What Is Chondromalacia Knee?
The cartilage under your kneecap/patella is a natural shock absorber. It provides a smooth glistening surface that allows joints to move smoothly. Overuse, injury or other factors may damage or wear away the cartilage and lead to a condition known as Chondromalacia knee/ patella. This condition also commonly known as patellofemoral pain syndrome.
What Causes Chondromalacia Knee?
- Overuse of the knee, eg certain sports that involves running and jumping.
- Mal-alignment of the kneecap. (eg. Weak medial quadriceps muscles (vastus medialis oblique/VMO), causes patella to be laterally aligned in the femoral groove, thus patella may not glide smoothly and may rub on one side and cause pain).
- Tight lateral knee structures such as the ITB (Ilio-tibial band).
- Over pronating feet.
- Weakness of the hip muscles (hip abductor and external rotator).
- Arthritis of the knee joint (older adults).
- Increased in ‘Q’ angle (the patella tends to shift outward with greater pressure).
What Are The Symptoms of Chondromalacia Knee ?
- Pain around the knee. The pain is usually located at the front of the knee, around or behind the kneecap (patella).
- Popping or clicking (crepitus) feeling as you bend your knee.
- You may hear a grinding or crunching sound in the knee when you squat or go up and down stairs.
- Pain when sitting for long period of time (with the knee bent).
- The pain is typically worsened when going up or down stairs, squatting and kneeling.
- The knee may swell with heavy use and become stiff and tight.
- Swelling (effusion) of the knee joint is rare, but may occur sometimes when the knee becomes irritated.
How It Is Diagnosed ?
Your physiotherapist will check if pain can be reproduced by providing resistance while you straighten your knee. This test reproduces the pain associated with chondromalacia patella because it puts pressure on the painful cartilage on the back of the patella and thus helps to confirm the diagnosis.
Risk factors for Developing Chondromalacia Knee Include:
- Typically affects adolescents and young adults.
- Women are more affected than men. This may be because a woman’s wider pelvis increases the angle at which the bones in the knee joint meet, (‘Q’ angle).
- Trauma to the kneecap, such as a dislocation or fracture.
- Being knock-kneed or flat-footed.
- Certain sports which involve running or jumping can predispose to chondromalacia knee.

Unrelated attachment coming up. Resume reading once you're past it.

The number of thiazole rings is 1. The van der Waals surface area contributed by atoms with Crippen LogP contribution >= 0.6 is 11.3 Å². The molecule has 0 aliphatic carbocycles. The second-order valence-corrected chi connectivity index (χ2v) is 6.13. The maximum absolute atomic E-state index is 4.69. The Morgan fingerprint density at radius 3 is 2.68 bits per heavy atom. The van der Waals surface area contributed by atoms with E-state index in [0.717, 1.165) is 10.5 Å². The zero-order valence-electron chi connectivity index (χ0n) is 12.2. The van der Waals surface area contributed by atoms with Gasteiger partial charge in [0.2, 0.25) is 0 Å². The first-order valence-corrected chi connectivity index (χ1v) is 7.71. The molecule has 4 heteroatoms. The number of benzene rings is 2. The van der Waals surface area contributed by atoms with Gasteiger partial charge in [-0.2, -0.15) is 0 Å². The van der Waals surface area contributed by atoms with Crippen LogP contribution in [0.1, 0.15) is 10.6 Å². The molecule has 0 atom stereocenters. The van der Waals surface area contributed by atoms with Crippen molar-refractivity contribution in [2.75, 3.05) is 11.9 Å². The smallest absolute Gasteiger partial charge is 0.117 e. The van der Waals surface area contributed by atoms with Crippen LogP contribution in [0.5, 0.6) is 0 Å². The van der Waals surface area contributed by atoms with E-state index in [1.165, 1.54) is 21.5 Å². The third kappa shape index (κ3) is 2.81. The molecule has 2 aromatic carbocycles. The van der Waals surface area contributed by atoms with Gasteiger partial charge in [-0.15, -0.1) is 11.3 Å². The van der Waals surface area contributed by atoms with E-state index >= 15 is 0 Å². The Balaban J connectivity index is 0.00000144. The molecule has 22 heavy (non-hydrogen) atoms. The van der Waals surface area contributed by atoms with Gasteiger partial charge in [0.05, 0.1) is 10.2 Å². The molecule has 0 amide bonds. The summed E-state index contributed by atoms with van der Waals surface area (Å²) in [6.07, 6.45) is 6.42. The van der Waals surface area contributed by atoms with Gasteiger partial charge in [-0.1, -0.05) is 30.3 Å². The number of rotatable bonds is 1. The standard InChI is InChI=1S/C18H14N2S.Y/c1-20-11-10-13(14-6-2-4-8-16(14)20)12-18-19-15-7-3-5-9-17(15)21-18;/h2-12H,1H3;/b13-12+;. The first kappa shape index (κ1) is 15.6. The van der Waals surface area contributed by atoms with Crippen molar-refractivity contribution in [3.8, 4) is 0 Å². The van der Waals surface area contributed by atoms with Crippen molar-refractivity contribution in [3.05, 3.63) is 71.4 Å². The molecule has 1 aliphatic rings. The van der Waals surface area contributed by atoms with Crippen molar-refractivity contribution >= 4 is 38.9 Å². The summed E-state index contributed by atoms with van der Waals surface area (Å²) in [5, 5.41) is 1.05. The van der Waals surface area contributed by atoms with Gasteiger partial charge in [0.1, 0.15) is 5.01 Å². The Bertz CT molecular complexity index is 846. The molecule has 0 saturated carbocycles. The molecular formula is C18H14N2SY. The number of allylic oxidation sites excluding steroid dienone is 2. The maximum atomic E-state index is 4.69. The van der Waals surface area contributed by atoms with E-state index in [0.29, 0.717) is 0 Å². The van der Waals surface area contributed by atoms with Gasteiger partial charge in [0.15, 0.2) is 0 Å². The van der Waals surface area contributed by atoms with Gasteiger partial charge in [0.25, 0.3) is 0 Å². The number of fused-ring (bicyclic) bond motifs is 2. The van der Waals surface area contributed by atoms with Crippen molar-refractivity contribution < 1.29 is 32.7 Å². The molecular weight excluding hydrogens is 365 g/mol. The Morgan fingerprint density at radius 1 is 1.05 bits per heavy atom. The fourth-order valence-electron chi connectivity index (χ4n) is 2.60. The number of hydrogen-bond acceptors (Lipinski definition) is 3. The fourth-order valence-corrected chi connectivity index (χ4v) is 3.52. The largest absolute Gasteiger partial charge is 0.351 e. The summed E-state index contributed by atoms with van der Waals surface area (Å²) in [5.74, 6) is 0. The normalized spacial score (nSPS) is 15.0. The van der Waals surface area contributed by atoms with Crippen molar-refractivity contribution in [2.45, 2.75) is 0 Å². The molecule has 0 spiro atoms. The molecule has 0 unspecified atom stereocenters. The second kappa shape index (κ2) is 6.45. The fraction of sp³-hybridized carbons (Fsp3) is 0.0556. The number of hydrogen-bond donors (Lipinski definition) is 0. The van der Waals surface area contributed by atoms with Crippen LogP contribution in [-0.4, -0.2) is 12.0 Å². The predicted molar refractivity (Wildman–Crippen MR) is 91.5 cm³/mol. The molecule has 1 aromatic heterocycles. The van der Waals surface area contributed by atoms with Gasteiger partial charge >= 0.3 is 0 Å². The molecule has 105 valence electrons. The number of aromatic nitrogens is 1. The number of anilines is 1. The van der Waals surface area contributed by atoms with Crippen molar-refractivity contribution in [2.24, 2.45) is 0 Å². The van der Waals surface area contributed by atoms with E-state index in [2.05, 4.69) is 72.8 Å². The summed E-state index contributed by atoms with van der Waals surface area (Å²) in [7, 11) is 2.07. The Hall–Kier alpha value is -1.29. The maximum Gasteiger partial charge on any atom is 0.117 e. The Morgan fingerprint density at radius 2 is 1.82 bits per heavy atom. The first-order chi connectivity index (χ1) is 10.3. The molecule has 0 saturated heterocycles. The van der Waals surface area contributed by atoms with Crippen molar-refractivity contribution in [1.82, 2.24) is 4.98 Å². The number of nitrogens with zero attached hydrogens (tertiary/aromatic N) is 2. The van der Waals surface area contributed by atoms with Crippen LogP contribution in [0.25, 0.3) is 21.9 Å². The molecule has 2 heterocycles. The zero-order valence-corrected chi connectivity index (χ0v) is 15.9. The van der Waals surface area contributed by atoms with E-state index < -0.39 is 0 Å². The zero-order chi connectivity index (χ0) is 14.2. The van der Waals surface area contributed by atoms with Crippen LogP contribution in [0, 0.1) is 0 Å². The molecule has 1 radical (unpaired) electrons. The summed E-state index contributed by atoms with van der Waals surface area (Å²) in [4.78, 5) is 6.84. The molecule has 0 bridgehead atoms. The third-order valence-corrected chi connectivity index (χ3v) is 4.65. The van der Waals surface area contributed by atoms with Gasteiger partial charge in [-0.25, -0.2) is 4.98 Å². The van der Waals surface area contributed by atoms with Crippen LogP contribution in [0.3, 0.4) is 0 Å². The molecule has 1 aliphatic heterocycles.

Untreated Chondromalacia Knee can lead to difficulty with routine activities, such as squatting and climbing stairs.
The physiotherapy will assess and evaluate your knee, help you to rehabilitate the affected knee by improving the strength of the muscles around the knee, this will eases the stress on the knee. There are specific exercises that can help to correct alignment and muscle imbalance around the knees.
Treatment may comprise of :
- Ice treatment
- Electrotherapy (eg. Ultra sound, Transcutaneous electrical nerve stimulation/ TENS).
- Specific Strengthening exercise that support your knees and control limb alignment, such as your quadriceps, hamstrings and the muscles around your hips (especially the hip abductors).
- Stretching exercise to reduce tight structure (especially ITB and hamstring).
- Joint mobilisation (gentle gliding) techniques, (attaining a normal range of pain-free joint motion and reduce joint stiffness).
- Supportive taping and Strapping to stabilise or support the knee, relief pain and facilitate normal movement.
- Education; avoid any exercise that aggravates your knee pain, including running or jumping, try doing a low-impact form of exercise instead such as swimming which places less stress on your knees.
Surgical instruments are passed through the arthroscope to remove fragments of damaged cartilage.
Exercises for Chondromalacia Knee
Quadriceps Contraction Exercises
|Straight leg Raising
Inner range Quadriceps Strenghtening
|Wall squats for Knee strengthening
|Box squats for Knee strengthening
|ITB Stretch 2
|ITB Stretch 1
|Hamstring Stretch 2
|Hamstring Stretch 1
|Quadriceps Stretch 2
|Quadriceps Stretch 1
|Calf muscles stretch
|Gastrocnemius / Soleus stretch
|Buttock stretch 2
|Buttock stretch 1
(quadriceps and glutes) : Sit to stand
|Balance and knee strengthening
| Example : Joint mobilisation techniques
|Example : Taping Technique
Try exercises being proposed here to help alleviate pain and prevent future injury, early intervention is essential to speed up recovery.
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|Last Reviewed||:||29 June 2016|
|Writer||:||Se To Phui Lin|
|Translator||:||Se To Phui Lin|
|Accreditor||:||Daaljit Singh Harbachan Singh|